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My Life on the Erie Canal

Sharon Behnke | Published on 1/10/2017

Cycling the Erie Canal Tour 2014

OK, this is just a week in my life on the Erie Canal, but it was a tour that had significance in many stages of my life.  Participating in the New York Parks and Trails "Bicycling the Erie Canal" was an event I had been considering for several years.  Many of my cycling friends had done it in past years.  It was not for the faint of heart since it was 400 miles in 8 days with no day of rest along the way; averaging 50 miles a day.


It had been more than  ten years since my last long distance cycling accomplishment, completing a century ride or two.  I definitely needed to work up to this event by riding with the 5BBC; starting with a few easy 20-30 mile day trips, then tackling a few 40-50 mile ones.  Once I registered for the ride, I knew there was no turning back.  I was on a mission.  Little did I think my mission involved revisiting my past. 


Yes, I wasn't always a girl from da Bronx, I grew up in upstate New York.   However, my passion for cycling didn't really take off until I relocated to the City.  It was the way I learned my way around the city and found a circle of friends who welcomed me into the two-wheeled fold.   It was truly eye-opening to discover the Erie Canal the same way.  In spite of growing up, living and working only a stone's throw from the canal for 50 years, I was amazed at the ease with which I could cycle from Buffalo to Albany with barely an hour on any given day sharing the road with automobiles.


But I promised a story of my life on the Erie Canal.  So here it is:  I was born on June 6, 1947, in North Tonawanda, New York; the first town we cycled through on Day One.  I honestly don't remember much about that town since my parents packed us up, sold our house and bought a trailer and hit the road when my sister and I were about 2 & 3 yrs old.


Day Two, we cycled in the rain halfway from Medina to Pittsford, just South of Rochester.  A friend I hadn't seen in 25 years but reconnected with on Facebook came to our campsite for a visit.


Day Three,  we cycled from Pittsford to Seneca Falls.  This was an extremely reminiscent segment of the tour.  I grew up in Seneca Falls from 1950 to 1965, excluding a short stretch in Chittenango (but more about that later).   As I approached Seneca Falls by bicycle, I kept thinking, I know where I am; I used to bike here as a kid; but I was surprised how little I knew of the back roads into town.  I have a brother and sister still living there.  Our campground was at Mynderse Academy that night where I graduated high school in 1965.  It is also the place where one of my brothers, Duncan Jensen, earned fame for being on a winning basketball team. I got to spend that night at another brother's house.  It was a pleasure to see my brother, Stewart Jensen, and his family since I was going to miss the Jensen family reunion that week because of this tour.  


Day Four, we cycled through Jordan-Elbridge where my sister lived for a few years.  I made it a point to visit the local museum and again appreciated the hidden wonder of the Erie Canalway that winded through town.  Day Four concluded in Syracuse, where I started my 40 year career as a New York State employee, working for the Department of  Labor, continued with various state offices and finally with the Dept of Correctional Services from 1965 to 1997. (It was in '97 that I relocated to the Bronx and continued working for the State until 2005.)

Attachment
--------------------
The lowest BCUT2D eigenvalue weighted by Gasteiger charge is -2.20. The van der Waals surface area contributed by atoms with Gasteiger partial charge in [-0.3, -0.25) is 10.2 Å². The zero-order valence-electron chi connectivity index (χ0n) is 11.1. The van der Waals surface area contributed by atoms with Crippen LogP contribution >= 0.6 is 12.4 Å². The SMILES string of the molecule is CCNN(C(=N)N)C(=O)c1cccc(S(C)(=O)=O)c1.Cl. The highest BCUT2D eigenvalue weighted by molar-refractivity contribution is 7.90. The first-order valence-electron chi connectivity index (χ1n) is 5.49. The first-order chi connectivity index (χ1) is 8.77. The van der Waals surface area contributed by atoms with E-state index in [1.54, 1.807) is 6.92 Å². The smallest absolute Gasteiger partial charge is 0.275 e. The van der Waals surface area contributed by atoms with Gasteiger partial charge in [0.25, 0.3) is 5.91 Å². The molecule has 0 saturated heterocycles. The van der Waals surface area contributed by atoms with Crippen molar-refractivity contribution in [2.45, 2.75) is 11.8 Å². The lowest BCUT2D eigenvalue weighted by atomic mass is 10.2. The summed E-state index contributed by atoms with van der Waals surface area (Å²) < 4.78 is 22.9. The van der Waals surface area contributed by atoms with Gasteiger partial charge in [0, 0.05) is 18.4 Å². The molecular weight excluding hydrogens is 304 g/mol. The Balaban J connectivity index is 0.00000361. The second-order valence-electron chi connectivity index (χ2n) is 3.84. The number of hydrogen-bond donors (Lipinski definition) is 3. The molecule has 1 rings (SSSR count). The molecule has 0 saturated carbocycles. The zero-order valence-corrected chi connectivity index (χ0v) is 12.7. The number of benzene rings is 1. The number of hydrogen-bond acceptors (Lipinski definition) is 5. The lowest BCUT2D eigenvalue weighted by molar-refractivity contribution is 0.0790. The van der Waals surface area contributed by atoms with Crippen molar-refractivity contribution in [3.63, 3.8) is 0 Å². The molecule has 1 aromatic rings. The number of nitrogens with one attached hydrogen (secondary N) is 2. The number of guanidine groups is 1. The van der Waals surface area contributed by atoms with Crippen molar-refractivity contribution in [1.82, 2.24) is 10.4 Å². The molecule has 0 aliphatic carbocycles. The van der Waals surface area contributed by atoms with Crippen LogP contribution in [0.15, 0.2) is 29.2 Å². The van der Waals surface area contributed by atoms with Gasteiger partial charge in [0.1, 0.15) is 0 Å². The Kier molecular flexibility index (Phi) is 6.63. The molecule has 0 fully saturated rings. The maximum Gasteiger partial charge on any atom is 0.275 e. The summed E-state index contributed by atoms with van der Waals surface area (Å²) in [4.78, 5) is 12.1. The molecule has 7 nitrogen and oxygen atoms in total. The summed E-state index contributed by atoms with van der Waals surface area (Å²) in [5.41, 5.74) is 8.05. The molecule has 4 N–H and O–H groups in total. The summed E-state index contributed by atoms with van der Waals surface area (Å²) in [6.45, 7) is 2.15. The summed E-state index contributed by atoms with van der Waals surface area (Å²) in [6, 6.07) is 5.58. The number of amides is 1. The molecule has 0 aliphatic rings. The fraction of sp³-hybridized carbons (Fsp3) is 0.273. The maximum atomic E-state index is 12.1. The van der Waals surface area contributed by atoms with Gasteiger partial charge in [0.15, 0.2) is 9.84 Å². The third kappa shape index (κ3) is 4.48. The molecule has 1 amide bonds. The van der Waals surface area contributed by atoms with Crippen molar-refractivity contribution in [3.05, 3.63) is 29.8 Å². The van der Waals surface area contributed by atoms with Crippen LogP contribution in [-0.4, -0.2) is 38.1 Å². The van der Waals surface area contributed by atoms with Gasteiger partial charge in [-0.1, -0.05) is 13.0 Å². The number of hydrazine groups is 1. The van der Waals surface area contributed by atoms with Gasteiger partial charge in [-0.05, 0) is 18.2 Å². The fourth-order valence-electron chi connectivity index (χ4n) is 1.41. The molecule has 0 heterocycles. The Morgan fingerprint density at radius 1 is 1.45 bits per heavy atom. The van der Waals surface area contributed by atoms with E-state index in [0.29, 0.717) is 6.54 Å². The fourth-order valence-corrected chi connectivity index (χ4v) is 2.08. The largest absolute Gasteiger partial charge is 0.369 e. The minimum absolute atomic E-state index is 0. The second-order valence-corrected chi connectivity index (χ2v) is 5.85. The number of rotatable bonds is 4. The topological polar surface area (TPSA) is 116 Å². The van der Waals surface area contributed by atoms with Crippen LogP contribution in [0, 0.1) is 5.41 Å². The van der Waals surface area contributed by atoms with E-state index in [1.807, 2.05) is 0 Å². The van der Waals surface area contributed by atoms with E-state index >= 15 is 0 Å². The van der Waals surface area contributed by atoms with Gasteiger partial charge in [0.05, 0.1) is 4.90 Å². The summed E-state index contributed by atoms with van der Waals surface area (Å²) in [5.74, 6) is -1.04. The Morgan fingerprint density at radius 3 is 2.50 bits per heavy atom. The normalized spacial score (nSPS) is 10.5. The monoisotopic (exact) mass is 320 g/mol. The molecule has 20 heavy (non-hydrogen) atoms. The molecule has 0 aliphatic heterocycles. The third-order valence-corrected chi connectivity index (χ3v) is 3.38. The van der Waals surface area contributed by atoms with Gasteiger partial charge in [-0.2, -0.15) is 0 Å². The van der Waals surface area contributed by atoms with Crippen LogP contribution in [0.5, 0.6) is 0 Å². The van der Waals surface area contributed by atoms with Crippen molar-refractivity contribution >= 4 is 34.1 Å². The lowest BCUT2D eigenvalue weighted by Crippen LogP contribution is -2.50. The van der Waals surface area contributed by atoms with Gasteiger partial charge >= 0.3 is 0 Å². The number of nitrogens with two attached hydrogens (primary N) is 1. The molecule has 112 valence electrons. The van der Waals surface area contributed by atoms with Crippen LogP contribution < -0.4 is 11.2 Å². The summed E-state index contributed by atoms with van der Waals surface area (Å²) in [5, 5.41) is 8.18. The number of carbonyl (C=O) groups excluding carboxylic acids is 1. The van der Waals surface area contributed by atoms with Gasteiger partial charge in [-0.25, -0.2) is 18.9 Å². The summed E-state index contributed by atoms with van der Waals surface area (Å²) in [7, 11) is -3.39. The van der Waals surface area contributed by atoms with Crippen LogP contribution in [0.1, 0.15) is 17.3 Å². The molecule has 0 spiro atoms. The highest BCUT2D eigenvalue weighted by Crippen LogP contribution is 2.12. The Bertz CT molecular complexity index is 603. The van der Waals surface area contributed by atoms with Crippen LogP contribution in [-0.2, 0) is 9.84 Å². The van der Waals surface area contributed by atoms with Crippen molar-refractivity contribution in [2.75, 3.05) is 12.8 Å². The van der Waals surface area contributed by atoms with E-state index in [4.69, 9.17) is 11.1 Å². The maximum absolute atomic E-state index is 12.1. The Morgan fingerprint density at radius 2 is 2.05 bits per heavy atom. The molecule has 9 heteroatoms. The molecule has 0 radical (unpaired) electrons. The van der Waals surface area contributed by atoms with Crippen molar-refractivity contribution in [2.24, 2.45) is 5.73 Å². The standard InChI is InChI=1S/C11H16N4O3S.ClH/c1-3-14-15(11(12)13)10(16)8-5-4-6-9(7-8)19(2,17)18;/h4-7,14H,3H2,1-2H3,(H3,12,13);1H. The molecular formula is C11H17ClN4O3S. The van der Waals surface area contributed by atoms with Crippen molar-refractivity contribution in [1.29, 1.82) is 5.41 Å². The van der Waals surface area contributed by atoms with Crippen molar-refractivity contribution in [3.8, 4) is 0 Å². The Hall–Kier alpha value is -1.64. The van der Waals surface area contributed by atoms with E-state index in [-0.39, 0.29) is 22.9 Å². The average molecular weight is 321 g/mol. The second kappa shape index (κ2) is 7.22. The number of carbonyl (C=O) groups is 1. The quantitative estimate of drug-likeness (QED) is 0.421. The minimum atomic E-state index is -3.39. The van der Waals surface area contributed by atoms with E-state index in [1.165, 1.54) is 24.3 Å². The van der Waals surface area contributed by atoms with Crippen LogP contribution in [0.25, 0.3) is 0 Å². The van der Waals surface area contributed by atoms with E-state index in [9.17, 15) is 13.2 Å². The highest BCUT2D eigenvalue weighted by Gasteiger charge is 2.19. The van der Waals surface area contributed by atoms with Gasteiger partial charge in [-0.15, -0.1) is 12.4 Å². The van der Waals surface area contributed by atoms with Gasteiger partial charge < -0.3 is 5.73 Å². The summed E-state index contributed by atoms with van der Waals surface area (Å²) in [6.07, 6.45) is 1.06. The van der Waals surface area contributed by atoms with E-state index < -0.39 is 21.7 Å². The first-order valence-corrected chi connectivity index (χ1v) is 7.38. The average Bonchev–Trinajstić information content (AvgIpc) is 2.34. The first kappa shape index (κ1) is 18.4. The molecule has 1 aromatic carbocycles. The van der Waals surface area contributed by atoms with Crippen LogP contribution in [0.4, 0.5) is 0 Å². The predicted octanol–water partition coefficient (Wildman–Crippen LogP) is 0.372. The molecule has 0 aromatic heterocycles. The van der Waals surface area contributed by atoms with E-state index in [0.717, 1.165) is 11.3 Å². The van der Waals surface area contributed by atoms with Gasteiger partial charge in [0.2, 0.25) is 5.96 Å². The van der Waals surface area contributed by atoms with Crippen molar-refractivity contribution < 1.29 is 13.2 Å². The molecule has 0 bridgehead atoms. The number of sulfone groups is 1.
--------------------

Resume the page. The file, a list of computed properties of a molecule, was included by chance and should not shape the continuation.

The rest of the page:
We camped at Burnet Park in Syracuse adjacent to the Rosamond Gifford Zoo.  My cousin, Sue Wanner, paid me a visit at our campground and I showed her around my "mobile" home.  Before leaving Syracuse, we stopped at the Canal Museum downtown.  I am ashamed to admit, it was the first time I had visited.  It is a marvelous museum. This marked the halfway point in the tour.


Day Five, we passed through the little hamlet of Chittenango,  where I lived with my family for two glorious years, 1960-1961.  It was the era of discovery for a 13 year old, need I say more?  At 20 miles in, we had a rest stop at the Chittenango Landing Canal Boat Museum.  At mile 27, we stopped for lunch in Canastota where we were graciously invited to tour their modest Canal Town Museum on Canal Street.  There, behind the counter, was a familiar face, my daughter's former mother-in-law.  Total 49.2 miles from Syracuse to Rome.


Day Six, we cycled 62.3 miles from Rome to Canajoharie.  Not a lot of extra touring done on this day, but had a great lunch in Ilion.  I met a real celebrity along the canal; his name was Peter Dudfield and he was on a real mission to raise money for charity; a native of England, he was nearing the end of his epic cycling trip across several continents.  See


Day Seven, Canajoharie to Niskayuna.  I texted my old boss from Lincoln Correctional Facility when I arrived at our campsite because I knew he lived in town.   This was another person for whom Facebook made it possible to reconnect.  He totally surprised me by finding me among the 500+ campers that evening!


Day Eight was a short 27.6 mile day; arriving in Albany before 12:30pm.  I loved the part where we cycled under the twin bridges that take you over the Hudson River on the Northway, because I drive that route every time I go visit my daughters in Glens Falls.  My daughters and their respective children were on hand to congratulate me on my arrival at the finish line for a rewarding trip through history.